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Literature Survey

by Christopher Bradford Bradford_Christopher_2013_LitSurvey


It is my hope to explore in subsequent work the Research Triangle Park (RTP) as a factor for economic and urban growth in and around Durham. Accordingly, the sources chosen here are ones that pertain to some facet of this topic. The Jenkins et al paper explores causes of growth in the proportion of employment in high-technology industry, and proposes that state and local government policies can be effective in achieving high-technology employment growth. Kodrzycki et al investigate the factors associated with resurgent post-industrial cities, finding chief among them competent leadership and long-term collaboration between the private and public sectors. Seeking to understand the institutional contexts that underlie high-tech clusters, Sternberg et al compare federal, state, and non-state cluster policies in the dual cases of the RTP and the Greater Munich area in Bavaria, Germany.


Jenkins, Craig J, Kevin T Leicht and Arthur Jaynes. “Creating High-Technology Growth: High-Tech Employment in U.S. Metropolitan Areas, 1988-1998”. Social Science Quarterly. Vol. 89, No. 2, Pp. 456-481. 2008.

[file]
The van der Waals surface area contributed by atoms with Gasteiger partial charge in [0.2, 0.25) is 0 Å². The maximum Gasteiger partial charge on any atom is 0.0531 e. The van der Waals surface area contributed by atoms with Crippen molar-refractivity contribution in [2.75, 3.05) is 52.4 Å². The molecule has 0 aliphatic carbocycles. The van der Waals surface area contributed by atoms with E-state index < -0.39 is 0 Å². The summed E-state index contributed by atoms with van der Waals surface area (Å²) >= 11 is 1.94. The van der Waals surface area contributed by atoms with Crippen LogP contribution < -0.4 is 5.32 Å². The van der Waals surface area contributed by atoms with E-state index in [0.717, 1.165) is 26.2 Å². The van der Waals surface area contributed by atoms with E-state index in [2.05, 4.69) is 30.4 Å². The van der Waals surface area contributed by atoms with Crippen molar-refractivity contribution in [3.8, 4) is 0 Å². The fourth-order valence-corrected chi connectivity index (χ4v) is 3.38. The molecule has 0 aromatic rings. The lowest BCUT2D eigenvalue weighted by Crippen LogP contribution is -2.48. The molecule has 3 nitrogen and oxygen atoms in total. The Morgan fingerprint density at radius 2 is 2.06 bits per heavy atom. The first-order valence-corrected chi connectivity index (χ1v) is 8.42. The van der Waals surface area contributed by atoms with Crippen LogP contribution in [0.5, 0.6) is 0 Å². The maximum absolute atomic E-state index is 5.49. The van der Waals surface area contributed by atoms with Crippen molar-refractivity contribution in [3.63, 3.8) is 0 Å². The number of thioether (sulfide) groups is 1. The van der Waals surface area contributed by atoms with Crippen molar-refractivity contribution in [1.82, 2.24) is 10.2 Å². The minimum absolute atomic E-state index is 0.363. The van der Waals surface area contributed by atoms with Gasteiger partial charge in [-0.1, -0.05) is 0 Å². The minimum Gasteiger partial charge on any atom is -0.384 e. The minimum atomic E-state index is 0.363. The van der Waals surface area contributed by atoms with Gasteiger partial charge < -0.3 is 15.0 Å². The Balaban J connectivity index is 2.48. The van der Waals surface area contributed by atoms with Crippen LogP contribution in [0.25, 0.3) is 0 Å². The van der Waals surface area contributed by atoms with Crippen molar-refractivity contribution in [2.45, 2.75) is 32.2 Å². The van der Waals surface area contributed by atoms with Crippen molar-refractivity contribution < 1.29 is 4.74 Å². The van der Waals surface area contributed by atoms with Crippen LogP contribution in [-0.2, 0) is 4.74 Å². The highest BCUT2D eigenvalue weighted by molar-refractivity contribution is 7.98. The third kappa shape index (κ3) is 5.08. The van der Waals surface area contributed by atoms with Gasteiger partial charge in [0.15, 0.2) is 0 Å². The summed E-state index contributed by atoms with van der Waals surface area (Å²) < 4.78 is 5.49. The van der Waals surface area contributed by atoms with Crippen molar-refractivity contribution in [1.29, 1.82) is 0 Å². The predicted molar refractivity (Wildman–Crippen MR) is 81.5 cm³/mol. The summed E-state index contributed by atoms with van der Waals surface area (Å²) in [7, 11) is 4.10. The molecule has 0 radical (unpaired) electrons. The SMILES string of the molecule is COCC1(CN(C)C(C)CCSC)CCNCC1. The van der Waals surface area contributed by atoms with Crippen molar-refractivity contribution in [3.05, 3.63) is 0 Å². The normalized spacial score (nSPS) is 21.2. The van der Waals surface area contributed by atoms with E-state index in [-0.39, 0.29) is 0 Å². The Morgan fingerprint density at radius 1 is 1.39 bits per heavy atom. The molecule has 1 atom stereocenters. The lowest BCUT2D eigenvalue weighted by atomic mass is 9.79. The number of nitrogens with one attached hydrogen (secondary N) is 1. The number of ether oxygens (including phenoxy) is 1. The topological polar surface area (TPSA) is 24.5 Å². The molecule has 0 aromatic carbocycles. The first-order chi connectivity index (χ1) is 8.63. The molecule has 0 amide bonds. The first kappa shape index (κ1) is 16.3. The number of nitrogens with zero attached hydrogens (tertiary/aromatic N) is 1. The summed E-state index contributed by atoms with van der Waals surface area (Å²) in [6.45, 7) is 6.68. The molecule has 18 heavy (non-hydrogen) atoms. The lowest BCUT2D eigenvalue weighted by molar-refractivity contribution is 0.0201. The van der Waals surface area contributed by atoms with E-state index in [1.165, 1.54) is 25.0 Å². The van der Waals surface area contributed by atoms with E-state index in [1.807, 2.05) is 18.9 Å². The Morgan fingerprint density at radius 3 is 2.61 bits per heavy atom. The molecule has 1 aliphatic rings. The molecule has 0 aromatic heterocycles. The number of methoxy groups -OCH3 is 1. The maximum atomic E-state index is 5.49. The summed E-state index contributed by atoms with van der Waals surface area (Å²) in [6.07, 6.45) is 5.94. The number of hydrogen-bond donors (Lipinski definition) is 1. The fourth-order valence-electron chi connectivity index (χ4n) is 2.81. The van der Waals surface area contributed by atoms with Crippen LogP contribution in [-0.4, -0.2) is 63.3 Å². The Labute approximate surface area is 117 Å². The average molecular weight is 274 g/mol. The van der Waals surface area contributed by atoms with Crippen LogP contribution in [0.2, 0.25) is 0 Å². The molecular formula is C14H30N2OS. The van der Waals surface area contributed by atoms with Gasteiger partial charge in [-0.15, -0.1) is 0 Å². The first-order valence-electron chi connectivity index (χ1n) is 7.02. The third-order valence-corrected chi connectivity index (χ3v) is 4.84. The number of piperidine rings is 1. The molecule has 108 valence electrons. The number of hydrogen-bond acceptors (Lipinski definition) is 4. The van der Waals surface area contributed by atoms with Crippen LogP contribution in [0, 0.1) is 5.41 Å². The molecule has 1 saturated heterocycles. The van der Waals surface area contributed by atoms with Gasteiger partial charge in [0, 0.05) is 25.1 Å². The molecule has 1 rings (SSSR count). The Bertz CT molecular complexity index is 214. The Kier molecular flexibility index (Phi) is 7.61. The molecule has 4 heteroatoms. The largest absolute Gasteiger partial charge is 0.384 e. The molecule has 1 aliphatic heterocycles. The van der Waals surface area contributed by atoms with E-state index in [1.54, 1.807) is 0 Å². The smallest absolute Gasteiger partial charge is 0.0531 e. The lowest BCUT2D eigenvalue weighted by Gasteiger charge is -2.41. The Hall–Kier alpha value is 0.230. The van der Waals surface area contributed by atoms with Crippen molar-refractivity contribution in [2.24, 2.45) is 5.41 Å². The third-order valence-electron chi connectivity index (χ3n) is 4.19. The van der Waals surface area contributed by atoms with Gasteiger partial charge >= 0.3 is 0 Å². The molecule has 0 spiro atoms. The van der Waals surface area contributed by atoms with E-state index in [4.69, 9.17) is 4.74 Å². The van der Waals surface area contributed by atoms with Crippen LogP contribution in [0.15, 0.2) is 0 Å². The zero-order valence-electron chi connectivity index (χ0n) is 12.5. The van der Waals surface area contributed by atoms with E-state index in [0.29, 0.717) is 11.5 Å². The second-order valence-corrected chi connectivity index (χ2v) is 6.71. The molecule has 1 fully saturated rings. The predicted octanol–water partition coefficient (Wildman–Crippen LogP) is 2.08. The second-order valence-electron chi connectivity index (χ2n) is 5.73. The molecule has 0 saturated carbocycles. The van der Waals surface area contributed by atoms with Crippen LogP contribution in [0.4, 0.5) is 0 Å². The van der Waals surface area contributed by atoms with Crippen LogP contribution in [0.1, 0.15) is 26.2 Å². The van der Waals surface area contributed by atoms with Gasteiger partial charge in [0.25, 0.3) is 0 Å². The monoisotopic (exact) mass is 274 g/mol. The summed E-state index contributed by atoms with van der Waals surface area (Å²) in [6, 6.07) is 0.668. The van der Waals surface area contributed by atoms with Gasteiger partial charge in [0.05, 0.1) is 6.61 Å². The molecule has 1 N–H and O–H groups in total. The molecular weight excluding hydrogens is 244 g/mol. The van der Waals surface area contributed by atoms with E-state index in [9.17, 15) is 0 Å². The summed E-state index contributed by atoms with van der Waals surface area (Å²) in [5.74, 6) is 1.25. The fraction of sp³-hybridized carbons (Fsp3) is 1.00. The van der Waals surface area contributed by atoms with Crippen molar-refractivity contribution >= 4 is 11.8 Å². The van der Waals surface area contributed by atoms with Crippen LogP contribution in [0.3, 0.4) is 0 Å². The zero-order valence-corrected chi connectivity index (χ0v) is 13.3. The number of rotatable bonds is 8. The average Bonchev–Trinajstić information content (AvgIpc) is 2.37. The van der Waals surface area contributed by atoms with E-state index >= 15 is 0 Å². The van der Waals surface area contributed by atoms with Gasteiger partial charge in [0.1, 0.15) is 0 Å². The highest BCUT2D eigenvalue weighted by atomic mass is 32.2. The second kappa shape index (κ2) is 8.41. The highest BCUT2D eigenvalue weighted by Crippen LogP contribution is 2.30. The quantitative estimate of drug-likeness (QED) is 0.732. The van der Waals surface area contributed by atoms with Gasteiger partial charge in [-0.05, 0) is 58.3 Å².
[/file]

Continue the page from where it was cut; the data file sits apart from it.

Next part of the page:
This 2008 study is concerned with the issue of whether state and local policies can induce growth in the proportion of high-technology employment. The authors argue that sustainable economic growth necessitates a transition from older to newer, high-technology industries, especially as traditional high-paying manufacturing jobs continue to be outsourced. Accordingly, the proportion of total employment in high-technology industries is vital for future economic growth, more so than is the pure numerical increase of high-technology jobs, which the authors believe has received far more scholarly interest. Another point of difference between this and other studies is that this work emphasizes the role of agglomeration effects in the proportional growth of high-technology employment, whereas, according to the authors, others have focused primarily on location effects. Jenkins et al find that location effects may explain numerical growth in high-technology employment, but that location effects fail to account for the proportional increase of high-technology jobs.